Wednesday, December 29, 2010

Bottlecap Tambourine

I love giving homemade gifts as much as I love receiving them.  On a trip to our favorite junk antique store this summer, my husband saw a tambourine-like thing made from vintage bottlecaps.

Now, being an amateur musician with a home recording studio set up in a spare bedroom, he loves noisemakers, the more primitive, the better.  He was intrigued by the design but not the price tag, so he asked if I could make something like it.  "Sure!" I said.

Then, he loaned out the miter saw.  Humph!

I managed to get the miter saw returned to us right before Christmas and I whipped out a tambourine in an afternoon.  Here's how:

I'd been collecting bottlecaps for another project for some time, so I had plenty on hand.  I tried just pounding with a hammer to flatten them, but I found it was easier to use pliers on them first to pull out the crimped edges.

Then, I could go after them with a hammer.

I keep an old cutting board on hand, which makes a great work surface.

I used a large nail to pierce a hole in the center of each bottlecap.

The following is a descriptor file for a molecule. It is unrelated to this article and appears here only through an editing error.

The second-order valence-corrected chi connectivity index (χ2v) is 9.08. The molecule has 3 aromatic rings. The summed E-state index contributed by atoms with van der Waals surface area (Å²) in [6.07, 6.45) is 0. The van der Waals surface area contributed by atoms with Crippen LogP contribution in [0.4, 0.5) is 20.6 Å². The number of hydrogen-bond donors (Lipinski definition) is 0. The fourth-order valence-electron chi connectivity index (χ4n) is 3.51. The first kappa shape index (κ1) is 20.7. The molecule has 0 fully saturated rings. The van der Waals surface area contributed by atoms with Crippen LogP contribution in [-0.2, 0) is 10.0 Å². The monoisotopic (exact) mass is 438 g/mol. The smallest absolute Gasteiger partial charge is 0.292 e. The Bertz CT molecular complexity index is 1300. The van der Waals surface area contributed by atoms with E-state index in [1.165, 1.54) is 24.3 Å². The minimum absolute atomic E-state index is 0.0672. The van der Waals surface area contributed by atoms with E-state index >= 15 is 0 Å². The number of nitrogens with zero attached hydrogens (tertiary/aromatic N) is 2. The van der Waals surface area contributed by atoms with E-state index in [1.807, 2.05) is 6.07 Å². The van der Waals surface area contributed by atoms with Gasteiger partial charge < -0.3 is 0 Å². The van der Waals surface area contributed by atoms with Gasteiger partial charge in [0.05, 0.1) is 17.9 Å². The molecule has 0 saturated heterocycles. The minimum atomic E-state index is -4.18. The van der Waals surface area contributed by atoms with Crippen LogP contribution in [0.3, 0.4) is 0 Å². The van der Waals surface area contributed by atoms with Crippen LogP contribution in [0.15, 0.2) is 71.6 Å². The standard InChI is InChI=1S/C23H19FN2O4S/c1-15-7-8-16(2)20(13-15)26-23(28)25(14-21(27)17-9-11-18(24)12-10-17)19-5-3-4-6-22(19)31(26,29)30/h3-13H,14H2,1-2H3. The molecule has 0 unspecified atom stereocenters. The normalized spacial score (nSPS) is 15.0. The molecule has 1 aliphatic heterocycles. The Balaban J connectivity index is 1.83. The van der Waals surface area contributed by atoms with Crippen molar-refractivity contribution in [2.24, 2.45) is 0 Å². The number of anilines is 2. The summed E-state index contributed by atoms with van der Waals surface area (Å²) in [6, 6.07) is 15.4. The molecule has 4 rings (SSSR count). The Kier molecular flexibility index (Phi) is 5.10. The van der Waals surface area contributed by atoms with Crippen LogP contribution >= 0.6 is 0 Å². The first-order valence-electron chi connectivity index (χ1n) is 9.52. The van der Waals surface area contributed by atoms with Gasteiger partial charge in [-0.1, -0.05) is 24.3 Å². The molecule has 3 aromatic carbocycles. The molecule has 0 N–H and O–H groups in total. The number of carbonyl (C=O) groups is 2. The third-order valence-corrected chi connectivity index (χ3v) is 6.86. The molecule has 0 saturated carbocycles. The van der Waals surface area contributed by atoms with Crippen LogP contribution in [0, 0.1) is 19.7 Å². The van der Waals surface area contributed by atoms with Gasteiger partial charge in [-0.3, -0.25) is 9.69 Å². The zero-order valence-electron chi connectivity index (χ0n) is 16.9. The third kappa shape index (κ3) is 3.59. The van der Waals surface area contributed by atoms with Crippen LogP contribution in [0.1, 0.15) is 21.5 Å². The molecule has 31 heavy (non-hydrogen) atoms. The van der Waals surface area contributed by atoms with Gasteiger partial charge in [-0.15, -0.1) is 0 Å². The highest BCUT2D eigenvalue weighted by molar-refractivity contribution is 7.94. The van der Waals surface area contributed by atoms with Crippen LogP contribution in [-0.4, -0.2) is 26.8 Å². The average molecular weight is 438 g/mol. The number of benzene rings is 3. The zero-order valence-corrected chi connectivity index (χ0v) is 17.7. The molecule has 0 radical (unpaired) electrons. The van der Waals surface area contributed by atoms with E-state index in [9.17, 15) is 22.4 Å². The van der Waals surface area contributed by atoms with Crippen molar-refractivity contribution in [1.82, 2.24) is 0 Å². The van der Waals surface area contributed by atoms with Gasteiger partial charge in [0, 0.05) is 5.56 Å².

I had some scrap pieces of 1x2 in the garage and used the bottlecaps to measure how long to cut the wood.  Then, I raided my jewelry-making supplies for some long headpins.

I clipped the head off the pin, and then twisted one end into a loop.  If you had an eyepin, you could skip this step.

I pre-drilled small holes in the wood and threaded the wire and bottlecaps through it.  After setting the second piece of wood on top, I clipped the excess wire, looped it, and pounded both ends of the wire into the wood.  I used a nail set to really get the wire embedded into the wood and smeared a little wood putty over it.  I wanted the overall effect of the shaker to be rustic, so I wasn't worried about hammer marks or a little wire showing through the finish.

I gave the whole thing a good sanding and painted it with black acrylic craft paint.  Finally, I sanded the edges one more time to expose a little bare wood and finished with a rub-on polyurethane.

When Mr. Tallgrass unwrapped it, he beamed and pronounced it was his favorite Christmas present.

I knew it would be.  :)


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